Prospective homeowners often wonder what it takes to become a qualified buyer. They want to know if there is a magic formula that they can follow in order to transform themselves into someone who is ready to qualify for a mortgage. Luckily, as it turns out, there is.
We've outlined the 4 puzzle pieces that will get you ready to buy your first home. Read on below to learn how to get these financial factors into shape and put yourself in good standing to get pre-approved. With a little hard work, you'll be ready to start your house hunt in no time.
1. Steady Income
This one is self-explanatory. Banks see steady income as an indicator that you'll be able to make your mortgage payment every month. They work under the presumption that, if you have the same amount of money coming in consistently, you'll allocate it appropriately.
For those of you with regular, full-time jobs, this step is fairly easy. All you'll need to do is show the lender your work history and W-2's. As long as you've put in at least two years at the same company, you should be good to go. For those of us who freelance or are self-employed, the process is a bit more complicated. Since our income is variable, banks often have stricter standards for what they consider financeable. However, the base principle is still the same, two years of high, verifiable income — net, not gross — is a must.
Keep in mind that "steady income" doesn't necessarily mean stagnant. Your income can certainly increase in the amount of time that you're trying to sure up your finances. In fact, that's all the better. You just don't want it to drop.
2. Good Credit
Good credit is more or less an insurance policy for mortgage companies. They use your credit score to, again, determine the likelihood that you'll pay back your loan. As for what counts as "good credit", that will depend on the type of mortgage that you're looking to apply for. According to Credit Sesame, the minimum score needed to qualify for an FHA loan is 580. However, if your goal is to go conventional, that number rises to 620.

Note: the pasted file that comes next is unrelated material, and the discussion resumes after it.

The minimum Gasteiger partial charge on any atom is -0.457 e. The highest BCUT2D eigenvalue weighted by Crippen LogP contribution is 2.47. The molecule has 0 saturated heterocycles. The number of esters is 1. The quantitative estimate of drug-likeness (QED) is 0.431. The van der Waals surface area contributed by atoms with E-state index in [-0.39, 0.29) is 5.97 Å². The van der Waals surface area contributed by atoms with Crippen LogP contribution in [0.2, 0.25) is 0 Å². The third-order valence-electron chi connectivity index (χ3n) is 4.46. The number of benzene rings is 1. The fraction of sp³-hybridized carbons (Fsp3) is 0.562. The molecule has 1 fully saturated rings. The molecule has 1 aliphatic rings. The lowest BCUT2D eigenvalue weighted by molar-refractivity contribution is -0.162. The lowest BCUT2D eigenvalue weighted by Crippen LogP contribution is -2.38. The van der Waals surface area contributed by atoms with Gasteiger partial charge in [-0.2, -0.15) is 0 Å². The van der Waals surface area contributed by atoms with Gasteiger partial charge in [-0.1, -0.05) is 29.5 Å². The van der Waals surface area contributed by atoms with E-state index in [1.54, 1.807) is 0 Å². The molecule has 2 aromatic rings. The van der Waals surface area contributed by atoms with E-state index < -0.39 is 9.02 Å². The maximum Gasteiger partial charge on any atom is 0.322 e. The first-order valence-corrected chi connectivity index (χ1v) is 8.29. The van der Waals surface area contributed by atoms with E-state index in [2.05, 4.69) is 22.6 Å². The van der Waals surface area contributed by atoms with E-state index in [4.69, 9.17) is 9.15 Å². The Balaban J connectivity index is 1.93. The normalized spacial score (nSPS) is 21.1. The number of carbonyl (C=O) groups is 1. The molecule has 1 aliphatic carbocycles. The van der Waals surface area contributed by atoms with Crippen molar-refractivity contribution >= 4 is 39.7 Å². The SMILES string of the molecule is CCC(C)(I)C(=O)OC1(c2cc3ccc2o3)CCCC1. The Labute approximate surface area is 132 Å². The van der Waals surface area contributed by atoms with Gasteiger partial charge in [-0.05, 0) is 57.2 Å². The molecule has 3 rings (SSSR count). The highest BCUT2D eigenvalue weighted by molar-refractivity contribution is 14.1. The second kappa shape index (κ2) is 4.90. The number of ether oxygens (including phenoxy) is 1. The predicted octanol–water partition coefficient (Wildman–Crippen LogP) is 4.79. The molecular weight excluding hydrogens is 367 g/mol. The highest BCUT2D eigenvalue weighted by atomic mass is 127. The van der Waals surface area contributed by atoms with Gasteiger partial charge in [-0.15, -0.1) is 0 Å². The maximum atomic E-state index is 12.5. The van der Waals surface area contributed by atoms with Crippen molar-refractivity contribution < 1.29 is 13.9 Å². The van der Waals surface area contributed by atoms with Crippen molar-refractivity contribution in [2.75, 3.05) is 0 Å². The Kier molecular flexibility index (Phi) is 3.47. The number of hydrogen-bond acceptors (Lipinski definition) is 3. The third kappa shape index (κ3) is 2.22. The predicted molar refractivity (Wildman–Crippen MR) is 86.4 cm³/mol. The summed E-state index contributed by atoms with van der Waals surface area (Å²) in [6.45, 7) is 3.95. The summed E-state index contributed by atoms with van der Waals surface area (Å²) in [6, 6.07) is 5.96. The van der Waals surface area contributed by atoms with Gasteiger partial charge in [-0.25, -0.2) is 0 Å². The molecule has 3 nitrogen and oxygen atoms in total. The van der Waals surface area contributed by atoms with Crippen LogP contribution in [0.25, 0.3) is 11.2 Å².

If your score isn't quite up to snuff yet, don't worry. There are lots of things you can do to help bump it up. The first and most important is to make your payments — on time — every, single month. You should also try and pay as far above the minimum payment as possible and to consolidate your balances.
3. Low Debt
Whether it's from student loans or medical bills, banks understand that most of us will be coming to the table with some debt when we apply for a mortgage. They do, however, want to make sure that level of debt is manageable enough that we won't forgo paying back their loan in favor of other, more pressing bills. To manage that risk, they determine whether or not someone is qualifiable using a debt-to-income ratio.
Banks calculate your debt-to-income ratio by subtracting your recurring monthly debts - things like rents, car payments, and insurances - from your gross income, or total salary. As for what number is acceptable, according to the experts at the Consumer Finance Protection Bureau, while most conventional loan programs only accept a ratio of 36%, an FHA loan will go up to 41%. As a general rule, the lower your ratio is, the better.
If your ratio falls outside those numbers, there are two things you can do: make more money or pay down your debts. Typically credit card debts are the easiest debt is tackle since they often comes with the lowest balances and highest interest rates. Work towards consolidating your balances and paying them down. Then, move onto other paying down other sources.
4. Substantial Assets
The last piece of the financial puzzle is your assets, or how much money you have in the bank. Many potential home buyers think of this as the amount of money that they have set aside to put towards a down payment and closing costs. However, in actuality, you need a little bit more than that. Banks like to see that you have a little bit of a financial cushion so that you'll still be able to pay the loan in the event of an unexpected emergency.
As for how much you should save up, that varies. In the past, you needed to be able to put down 20% of a home's purchase price in order to qualify. These days, loan programs are a bit more flexible and can accept as little as 5%. In addition, though, you'll need account for closing costs, which typically amount to another 2-3% of the loan.
That said, aim to put away as much as possible. In this situation, having more than the recommended minimum never hurts.